Once upon a time at Wilson College, in 1889, a dance and dinner was hosted at Wilson. This celebration was in honor of George Washington’s birthday on February 22nd. Last recorded in 1941, this dance became a tradition the Wilson Women of the 1900’s looked forward to. This “dance” is interesting because of the costumes the students wore. Instead of ball gowns or cocktail dresses, the students dressed up as either Martha or George Washington. The Seniors picked Juniors to dance the Minuet—an old dance that was supposedly George Washington’s favorite. The celebration took place in one of two places on campus—the gym or the Jensen Dining Hall. In 1941 the last photo of this tradition was printed in the Wilson Yearbook, the Conococheague. Why this tradition is no longer in existence remains a mystery. But then again, why would young ladies dress up as George or Martha Washington? Patriotism? Loyalty to the USA? Sheer boredom? Whatever the reason, pictures and records survive at the Hankey Center of this unique Wilson tradition. Students interested in learning more about Wilson College traditions or investigating the history of the George Washington celebration are encouraged to visit the Hankey Center during regular operating hours or by appointment. Contact Wanda Finney at x2049 for more information.

RecycleMania 2008 is in full swing! The pressure is on this year… over 400 schools are competing! The good news is that, with recycling, EVERYBODY wins! Please take a minute to think about how YOU can help Wilson (and our Planet) by increasing your personal practices of Reducing, Reusing & Recycling!!! Look for your chance to take the “Recycling Pledge” (coming soon) outside the Dining Hall… there will be free gifts and prizes!

Vagina Monologues

“I recall a short-lived, yet wonderful service that was introduced about a year ago… Whatever happened to the commuter snack cart in the basement of Warfield that once offered sandwiches, cookies, chips, and other snacks to students who were unable to stop for dinner before class? Not only was it more convenient to those with classes in Warfield than sprinting across campus to Lenfest when arriving at 6pm, but it was also a service that was USED (not only by commuters, but traditional students and faculty as well)! One day it was there, and then it was taken away without any warning.” What happened to the Kiosk is that it was never used. I agree that it was convenient, but the statement (especially in all capital letters) that “it was a service that was USED” is completely untrue. We based its opening on a survey which was given to CCE students the year prior, along with the items that we chose to serve. On its best night of service I believe we had 12 customers, about half of whom only bought a soda. It was not only a complete waste of time and effort, but worst of all: food. We threw out more then 90% of the food that was ever prepared for the Kiosk. Not only that but what we did in fact sell never even came close to covering the cost of food, labor and expenses to run the small unit. Sadly with its total lack of usage coupled with the fact that it was a money pit, it was closed. This was the same case with the Snack Bar that was located in Sarah’s. The pure truth is that the volume of students, faculty and staff on campus in the evening is not sufficient enough to sustain any sort of cash based operation at Wilson. I just thought I would reply with answers to the questions posed in the article. Thanks! Tim Dawe Food Service Director SAGE Dining Services Wilson College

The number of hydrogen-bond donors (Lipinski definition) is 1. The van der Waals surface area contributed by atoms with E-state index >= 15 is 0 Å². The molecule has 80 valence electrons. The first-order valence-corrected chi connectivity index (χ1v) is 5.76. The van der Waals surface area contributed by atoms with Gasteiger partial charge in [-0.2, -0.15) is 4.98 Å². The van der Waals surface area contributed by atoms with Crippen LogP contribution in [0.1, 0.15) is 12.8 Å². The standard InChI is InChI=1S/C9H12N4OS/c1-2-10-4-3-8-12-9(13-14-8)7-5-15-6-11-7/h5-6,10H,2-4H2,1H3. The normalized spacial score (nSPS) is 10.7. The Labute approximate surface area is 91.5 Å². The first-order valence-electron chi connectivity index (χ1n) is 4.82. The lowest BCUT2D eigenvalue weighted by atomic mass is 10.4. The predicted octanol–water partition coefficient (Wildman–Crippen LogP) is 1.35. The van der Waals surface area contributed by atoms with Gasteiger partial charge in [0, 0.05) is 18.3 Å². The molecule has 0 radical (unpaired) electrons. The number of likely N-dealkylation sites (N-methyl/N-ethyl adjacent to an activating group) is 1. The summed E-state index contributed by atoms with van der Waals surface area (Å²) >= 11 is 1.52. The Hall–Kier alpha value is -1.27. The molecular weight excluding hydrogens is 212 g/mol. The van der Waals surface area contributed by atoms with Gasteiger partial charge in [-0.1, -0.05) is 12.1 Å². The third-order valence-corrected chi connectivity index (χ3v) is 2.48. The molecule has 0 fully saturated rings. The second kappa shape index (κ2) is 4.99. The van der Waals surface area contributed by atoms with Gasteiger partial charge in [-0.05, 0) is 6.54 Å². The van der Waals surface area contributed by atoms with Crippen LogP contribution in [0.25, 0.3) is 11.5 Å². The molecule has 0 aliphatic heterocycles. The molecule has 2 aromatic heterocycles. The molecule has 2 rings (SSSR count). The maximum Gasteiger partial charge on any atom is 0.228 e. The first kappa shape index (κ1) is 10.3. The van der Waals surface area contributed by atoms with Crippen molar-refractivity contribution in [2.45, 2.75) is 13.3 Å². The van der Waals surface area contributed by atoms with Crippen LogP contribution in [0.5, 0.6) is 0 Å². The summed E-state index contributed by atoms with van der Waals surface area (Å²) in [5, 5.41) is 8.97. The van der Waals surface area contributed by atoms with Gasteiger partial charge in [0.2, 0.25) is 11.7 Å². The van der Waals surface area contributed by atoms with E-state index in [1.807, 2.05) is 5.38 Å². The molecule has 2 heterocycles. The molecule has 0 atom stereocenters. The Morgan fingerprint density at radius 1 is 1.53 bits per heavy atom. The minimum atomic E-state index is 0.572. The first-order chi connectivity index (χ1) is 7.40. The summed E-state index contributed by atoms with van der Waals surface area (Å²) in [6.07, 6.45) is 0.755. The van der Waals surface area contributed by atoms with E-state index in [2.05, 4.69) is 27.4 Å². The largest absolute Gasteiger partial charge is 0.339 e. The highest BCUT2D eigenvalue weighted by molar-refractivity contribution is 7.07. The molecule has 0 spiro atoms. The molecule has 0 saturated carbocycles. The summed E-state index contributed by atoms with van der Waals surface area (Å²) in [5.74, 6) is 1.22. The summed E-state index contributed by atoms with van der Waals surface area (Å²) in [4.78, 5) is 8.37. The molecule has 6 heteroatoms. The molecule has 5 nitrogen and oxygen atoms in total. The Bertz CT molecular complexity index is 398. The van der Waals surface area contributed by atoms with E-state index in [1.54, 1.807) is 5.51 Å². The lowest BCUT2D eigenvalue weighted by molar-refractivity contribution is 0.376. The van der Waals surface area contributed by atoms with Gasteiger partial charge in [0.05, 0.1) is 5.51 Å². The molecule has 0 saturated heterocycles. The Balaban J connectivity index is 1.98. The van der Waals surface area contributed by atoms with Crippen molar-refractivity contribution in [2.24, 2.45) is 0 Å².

Wilson is sponsoring a trip to see Shippensburg University’s performance of the Vagina Monologues on Friday February 15th. The trip is open to any Wilson student at no cost and transportation is provided. The vans will leave Wilson at 7:15 pm. Space is limited so sign up fast! There is a sheet outside of Becky Hammell’s office for those who wish to attend. If you would like more info about the show you can contact Alyssa Yeip (ayeip@wilson.edu) for more information. 2

TheWilsonBillboard Feburary 14, 2008


NEWS

Never Say Goodbye, Say Good Luck by Nikola Grafnetterova

Spring Convocation was held in Alumnae Chapel in Thomson Hall on January 29, celebrating the accomplishments of the Class of 2008 and the women’s college experience. Wilson College President Dr. Lorna Edmundson began the Convocation with a warm welcome to the Senior class, returning students, and the rest of the Wilson community. President Edmundson also introduced exciting news that Wilson College has become a founding charter member of the Women’s College Fund. Presidents of all 65 women’s colleges in the United States were asked to make the case for inclusion in the founding group of ten, and Wilson was chosen to be among them. “Why were we chosen? Because we are distinctive and are becoming known nationally and internationally for those distinctions,” said President Edmundson. Following her speech, 2007 President of Wilson College Government Association (WCGA) Katie Webber introduced a new WCGA President for 2008, Leah Shultz. The theme of this year’s Spring Convocation was “Women’s College Experience.” Distinguished speakers included Dr. Mary Hendrickson, Vice President of Academic Affairs/Dean of the Faculty; Nicole Welsh, Class of 2008; Tamika Fitzgerald, Class of 2008; Samantha May, Class of 2009; and Dr. Catherine Santai, Assistant Professor of Chemistry. Their message attested to why women’s colleges are still so important in today’s world, and why Wilson should not become co-ed. Overall, 22 seniors, 16 juniors, 25 sophomores, and 30 freshmen were in attendance. The Wilson College Choir entertained the crowd with performances of “I Vow to Thee, My Country” and “Adagio Expressive.”